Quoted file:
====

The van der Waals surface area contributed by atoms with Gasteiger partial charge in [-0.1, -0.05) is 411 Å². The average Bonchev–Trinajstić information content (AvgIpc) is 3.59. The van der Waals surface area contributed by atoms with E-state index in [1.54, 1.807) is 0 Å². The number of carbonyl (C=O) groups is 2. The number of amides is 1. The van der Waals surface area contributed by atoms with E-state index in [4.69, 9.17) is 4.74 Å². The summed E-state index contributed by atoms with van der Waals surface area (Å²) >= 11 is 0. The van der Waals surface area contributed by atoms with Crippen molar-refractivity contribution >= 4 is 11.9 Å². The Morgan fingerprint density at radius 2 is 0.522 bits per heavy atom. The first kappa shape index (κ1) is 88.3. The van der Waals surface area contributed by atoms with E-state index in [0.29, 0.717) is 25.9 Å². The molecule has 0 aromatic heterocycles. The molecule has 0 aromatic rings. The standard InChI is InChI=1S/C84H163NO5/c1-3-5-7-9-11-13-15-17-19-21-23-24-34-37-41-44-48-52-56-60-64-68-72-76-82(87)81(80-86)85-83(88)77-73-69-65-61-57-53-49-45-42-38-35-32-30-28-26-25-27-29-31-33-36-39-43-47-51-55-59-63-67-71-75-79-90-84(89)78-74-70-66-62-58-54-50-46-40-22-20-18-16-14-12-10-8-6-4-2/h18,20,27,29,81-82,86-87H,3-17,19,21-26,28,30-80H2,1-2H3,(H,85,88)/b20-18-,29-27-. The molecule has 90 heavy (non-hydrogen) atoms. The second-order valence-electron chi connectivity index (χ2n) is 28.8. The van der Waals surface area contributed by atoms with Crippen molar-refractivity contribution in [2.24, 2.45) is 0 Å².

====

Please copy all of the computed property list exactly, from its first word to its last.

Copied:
The van der Waals surface area contributed by atoms with Gasteiger partial charge in [-0.1, -0.05) is 411 Å². The average Bonchev–Trinajstić information content (AvgIpc) is 3.59. The van der Waals surface area contributed by atoms with E-state index in [1.54, 1.807) is 0 Å². The number of carbonyl (C=O) groups is 2. The number of amides is 1. The van der Waals surface area contributed by atoms with E-state index in [4.69, 9.17) is 4.74 Å². The summed E-state index contributed by atoms with van der Waals surface area (Å²) >= 11 is 0. The van der Waals surface area contributed by atoms with Crippen molar-refractivity contribution >= 4 is 11.9 Å². The Morgan fingerprint density at radius 2 is 0.522 bits per heavy atom. The first kappa shape index (κ1) is 88.3. The van der Waals surface area contributed by atoms with E-state index in [0.29, 0.717) is 25.9 Å². The molecule has 0 aromatic heterocycles. The molecule has 0 aromatic rings. The standard InChI is InChI=1S/C84H163NO5/c1-3-5-7-9-11-13-15-17-19-21-23-24-34-37-41-44-48-52-56-60-64-68-72-76-82(87)81(80-86)85-83(88)77-73-69-65-61-57-53-49-45-42-38-35-32-30-28-26-25-27-29-31-33-36-39-43-47-51-55-59-63-67-71-75-79-90-84(89)78-74-70-66-62-58-54-50-46-40-22-20-18-16-14-12-10-8-6-4-2/h18,20,27,29,81-82,86-87H,3-17,19,21-26,28,30-80H2,1-2H3,(H,85,88)/b20-18-,29-27-. The molecule has 90 heavy (non-hydrogen) atoms. The second-order valence-electron chi connectivity index (χ2n) is 28.8. The van der Waals surface area contributed by atoms with Crippen molar-refractivity contribution in [2.24, 2.45) is 0 Å².